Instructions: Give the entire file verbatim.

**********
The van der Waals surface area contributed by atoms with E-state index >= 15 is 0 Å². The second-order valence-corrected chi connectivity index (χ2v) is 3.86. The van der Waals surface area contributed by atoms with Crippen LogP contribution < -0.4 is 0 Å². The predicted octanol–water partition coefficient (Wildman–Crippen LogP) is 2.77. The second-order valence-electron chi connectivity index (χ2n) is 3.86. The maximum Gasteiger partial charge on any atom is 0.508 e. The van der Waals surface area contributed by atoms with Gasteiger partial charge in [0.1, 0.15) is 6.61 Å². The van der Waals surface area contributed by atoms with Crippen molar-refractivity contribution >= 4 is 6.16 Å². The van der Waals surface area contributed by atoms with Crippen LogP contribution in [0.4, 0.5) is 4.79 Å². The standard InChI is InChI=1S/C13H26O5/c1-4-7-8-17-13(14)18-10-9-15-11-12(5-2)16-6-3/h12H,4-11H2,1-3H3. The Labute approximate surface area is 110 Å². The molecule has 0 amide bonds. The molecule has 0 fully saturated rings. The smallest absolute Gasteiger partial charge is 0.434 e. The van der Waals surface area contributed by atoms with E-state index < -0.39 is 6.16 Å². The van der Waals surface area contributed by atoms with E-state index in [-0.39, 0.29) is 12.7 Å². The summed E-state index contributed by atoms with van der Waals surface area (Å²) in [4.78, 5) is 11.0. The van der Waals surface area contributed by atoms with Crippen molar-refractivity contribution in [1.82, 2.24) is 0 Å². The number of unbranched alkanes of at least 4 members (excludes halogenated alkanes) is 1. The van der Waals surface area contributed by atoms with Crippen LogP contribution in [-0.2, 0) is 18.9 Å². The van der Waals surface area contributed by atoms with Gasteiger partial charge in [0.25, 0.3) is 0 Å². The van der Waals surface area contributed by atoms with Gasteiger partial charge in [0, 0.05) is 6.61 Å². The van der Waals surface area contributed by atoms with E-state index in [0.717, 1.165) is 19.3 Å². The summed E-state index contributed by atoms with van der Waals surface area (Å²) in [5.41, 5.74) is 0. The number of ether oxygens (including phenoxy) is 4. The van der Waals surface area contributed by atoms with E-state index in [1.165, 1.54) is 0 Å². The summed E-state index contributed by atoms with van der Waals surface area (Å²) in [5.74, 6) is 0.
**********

The van der Waals surface area contributed by atoms with E-state index >= 15 is 0 Å². The second-order valence-corrected chi connectivity index (χ2v) is 3.86. The van der Waals surface area contributed by atoms with Crippen LogP contribution < -0.4 is 0 Å². The predicted octanol–water partition coefficient (Wildman–Crippen LogP) is 2.77. The second-order valence-electron chi connectivity index (χ2n) is 3.86. The maximum Gasteiger partial charge on any atom is 0.508 e. The van der Waals surface area contributed by atoms with Gasteiger partial charge in [0.1, 0.15) is 6.61 Å². The van der Waals surface area contributed by atoms with Crippen molar-refractivity contribution >= 4 is 6.16 Å². The van der Waals surface area contributed by atoms with Crippen LogP contribution in [0.4, 0.5) is 4.79 Å². The standard InChI is InChI=1S/C13H26O5/c1-4-7-8-17-13(14)18-10-9-15-11-12(5-2)16-6-3/h12H,4-11H2,1-3H3. The Labute approximate surface area is 110 Å². The molecule has 0 amide bonds. The molecule has 0 fully saturated rings. The smallest absolute Gasteiger partial charge is 0.434 e. The van der Waals surface area contributed by atoms with E-state index < -0.39 is 6.16 Å². The van der Waals surface area contributed by atoms with E-state index in [-0.39, 0.29) is 12.7 Å². The summed E-state index contributed by atoms with van der Waals surface area (Å²) in [4.78, 5) is 11.0. The van der Waals surface area contributed by atoms with Crippen molar-refractivity contribution in [1.82, 2.24) is 0 Å². The number of unbranched alkanes of at least 4 members (excludes halogenated alkanes) is 1. The van der Waals surface area contributed by atoms with Crippen LogP contribution in [-0.2, 0) is 18.9 Å². The van der Waals surface area contributed by atoms with Gasteiger partial charge in [0.25, 0.3) is 0 Å². The van der Waals surface area contributed by atoms with Gasteiger partial charge in [0, 0.05) is 6.61 Å². The van der Waals surface area contributed by atoms with E-state index in [0.717, 1.165) is 19.3 Å². The summed E-state index contributed by atoms with van der Waals surface area (Å²) in [5.41, 5.74) is 0. The number of ether oxygens (including phenoxy) is 4. The van der Waals surface area contributed by atoms with E-state index in [1.165, 1.54) is 0 Å². The summed E-state index contributed by atoms with van der Waals surface area (Å²) in [5.74, 6) is 0.